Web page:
Indeed, as one crosses the barrier of school mathematics and widens one’s scope and horizon one notices the reason why mathematics is often called an “art” rather than a science. For, then one finds different varieties of the subject, each with its own aesthetic driving force, to be viewed like a picture or a piece of sculpture or to be enjoyed as a musical composition. In this scheme logically connected arguments lead one to the final destination. Numbers may or may not form part of this scheme: if they do, they are not the main actors in the drama being played. Which is why, what is called Vedic mathematics, besides not being Vedic, is not mathematics either.
Considerable work is still needed to determine how much science or mathematics was known to our Vedic ancestors. There are several difficulties that may arise. One of those is typified by the above example of the so-called Vedic mathematics. Many of our ancient writings have been contaminated by later additions and so, prima facie, one is not sure whether a certain piece of literature is authentically of the era it is supposed to belong to.

The writer, a renowned astrophysicist, is professor emeritus at Inter-University Centre for Astronomy
and Astrophysics, Pune University Campus

Post new comment

<form action="/comment/reply/103965" accept-charset="UTF-8" method="post" id="comment-form"> <div><div class="form-item" id="edit-name-wrapper"> <label for="edit-name">Your name: <span class="form-required" title="This field is required.">*</span></label> <input type="text" maxlength="60" name="name" id="edit-name" size="30" value="Reader" class="form-text required" /> </div> <div class="form-item" id="edit-mail-wrapper"> <label for="edit-mail">E-Mail Address: <span class="form-required" title="This field is required.">*</span></label> <input type="text" maxlength="64" name="mail" id="edit-mail" size="30" value="" class="form-text required" /> <div class="description">The content of this field is kept private and will not be shown publicly.</div> </div> <div class="form-item" id="edit-comment-wrapper"> <label for="edit-comment">Comment: <span class="form-required" title="This field is required.">*</span></label> <textarea cols="60" rows="15" name="comment" id="edit-comment" class="form-textarea resizable required"></textarea> </div> <fieldset class=" collapsible collapsed"><legend>Input format</legend><div class="form-item" id="edit-format-1-wrapper"> <label class="option" for="edit-format-1"><input type="radio" id="edit-format-1" name="format" value="1" class="form-radio" /> Filtered HTML</label> <div class="description"><ul class="tips"><li>Web page addresses and e-mail addresses turn into links automatically.</li><li>Allowed HTML tags: &lt;a&gt; &lt;em&gt; &lt;strong&gt; &lt;cite&gt; &lt;code&gt; &lt;ul&gt; &lt;ol&gt; &lt;li&gt; &lt;dl&gt; &lt;dt&gt; &lt;dd&gt;</li><li>Lines and paragraphs break automatically.</li></ul></div> </div> <div class="form-item" id="edit-format-2-wrapper"> <label class="option" for="edit-format-2"><input type="radio" id="edit-format-2" name="format" value="2" checked="checked" class="form-radio" /> Full HTML</label> <div class="description"><ul class="tips"><li>Web page addresses and e-mail addresses turn into links automatically.</li><li>Lines and paragraphs break automatically.</li></ul></div> </div> </fieldset> <input type="hidden" name="form_build_id" id="form-071f12abc15144d84f26bc7ac5f77147" value="form-071f12abc15144d84f26bc7ac5f77147" /> <input type="hidden" name="form_id" id="edit-comment-form" value="comment_form" /> <fieldset class="captcha"><legend>CAPTCHA</legend><div class="description">This question is for testing whether you are a human visitor and to prevent automated spam submissions.</div><input type="hidden" name="captcha_sid" id="edit-captcha-sid" value="61314430" /> <input type="hidden" name="captcha_response" id="edit-captcha-response" value="NLPCaptcha" /> <div class="form-item"> <div id="nlpcaptcha_ajax_api_container"><script type="text/javascript"> var NLPOptions = {key:'c4823cf77a2526b0fba265e2af75c1b5'};</script><script type="text/javascript" src="" ></script></div> </div> </fieldset> <span class="btn-left"><span class="btn-right"><input type="submit" name="op" id="edit-submit" value="Save" class="form-submit" /></span></span> </div></form>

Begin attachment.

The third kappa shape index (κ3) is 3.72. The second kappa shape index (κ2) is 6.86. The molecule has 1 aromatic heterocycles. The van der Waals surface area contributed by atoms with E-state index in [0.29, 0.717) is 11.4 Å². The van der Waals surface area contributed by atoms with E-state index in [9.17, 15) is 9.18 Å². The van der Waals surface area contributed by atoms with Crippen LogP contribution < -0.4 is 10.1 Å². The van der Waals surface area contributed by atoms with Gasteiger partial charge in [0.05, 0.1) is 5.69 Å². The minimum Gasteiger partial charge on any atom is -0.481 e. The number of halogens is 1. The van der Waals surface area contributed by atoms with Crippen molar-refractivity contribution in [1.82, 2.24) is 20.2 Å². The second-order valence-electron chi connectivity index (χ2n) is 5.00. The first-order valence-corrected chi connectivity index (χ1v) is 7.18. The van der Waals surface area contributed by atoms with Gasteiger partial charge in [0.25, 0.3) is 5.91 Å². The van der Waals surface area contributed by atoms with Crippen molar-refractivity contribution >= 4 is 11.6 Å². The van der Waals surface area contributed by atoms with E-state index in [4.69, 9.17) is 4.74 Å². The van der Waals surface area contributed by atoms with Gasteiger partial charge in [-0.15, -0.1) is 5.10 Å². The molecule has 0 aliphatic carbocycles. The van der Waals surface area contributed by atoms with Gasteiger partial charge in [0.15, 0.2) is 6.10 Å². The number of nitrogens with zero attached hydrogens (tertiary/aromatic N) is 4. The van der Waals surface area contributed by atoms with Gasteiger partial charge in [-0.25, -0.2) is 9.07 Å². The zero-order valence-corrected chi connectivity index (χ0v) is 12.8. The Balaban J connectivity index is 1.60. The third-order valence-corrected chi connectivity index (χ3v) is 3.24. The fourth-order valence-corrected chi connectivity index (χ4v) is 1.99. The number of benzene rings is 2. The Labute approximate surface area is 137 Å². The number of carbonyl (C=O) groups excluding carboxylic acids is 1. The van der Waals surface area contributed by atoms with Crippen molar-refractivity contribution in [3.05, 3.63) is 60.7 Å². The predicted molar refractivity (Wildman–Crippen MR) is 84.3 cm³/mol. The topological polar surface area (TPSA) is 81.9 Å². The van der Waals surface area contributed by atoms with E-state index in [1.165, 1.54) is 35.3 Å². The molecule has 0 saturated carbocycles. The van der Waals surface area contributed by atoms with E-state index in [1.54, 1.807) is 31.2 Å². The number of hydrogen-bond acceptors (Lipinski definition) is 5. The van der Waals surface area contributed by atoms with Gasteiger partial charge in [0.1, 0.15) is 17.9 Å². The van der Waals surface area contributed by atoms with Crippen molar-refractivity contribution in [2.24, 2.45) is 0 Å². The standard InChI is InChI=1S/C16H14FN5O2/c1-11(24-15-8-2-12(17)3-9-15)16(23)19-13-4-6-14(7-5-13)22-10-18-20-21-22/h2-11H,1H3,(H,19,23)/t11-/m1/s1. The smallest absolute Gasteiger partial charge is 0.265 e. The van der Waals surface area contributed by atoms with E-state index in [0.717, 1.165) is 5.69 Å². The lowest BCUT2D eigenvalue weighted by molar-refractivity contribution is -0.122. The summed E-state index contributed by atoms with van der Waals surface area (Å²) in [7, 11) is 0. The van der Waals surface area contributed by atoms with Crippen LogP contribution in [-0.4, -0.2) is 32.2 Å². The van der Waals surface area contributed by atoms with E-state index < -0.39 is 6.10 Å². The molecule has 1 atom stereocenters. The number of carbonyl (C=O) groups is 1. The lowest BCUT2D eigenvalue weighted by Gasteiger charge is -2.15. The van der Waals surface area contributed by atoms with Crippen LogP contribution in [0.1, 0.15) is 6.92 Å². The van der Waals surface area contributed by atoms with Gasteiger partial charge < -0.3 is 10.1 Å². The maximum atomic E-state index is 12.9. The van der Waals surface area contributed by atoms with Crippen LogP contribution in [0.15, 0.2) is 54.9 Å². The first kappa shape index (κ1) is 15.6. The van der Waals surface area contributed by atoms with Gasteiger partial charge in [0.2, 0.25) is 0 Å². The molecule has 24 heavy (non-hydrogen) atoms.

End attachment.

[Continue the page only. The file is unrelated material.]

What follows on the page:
No Articles Found

No Articles Found

No Articles Found

I want to begin with a little story that was told to me by a leading executive at Aptech. He was exercising in a gym with a lot of younger people.

Shekhar Kapur’s Bandit Queen didn’t make the cut. Neither did Shaji Karun’s Piravi, which bagged 31 international awards.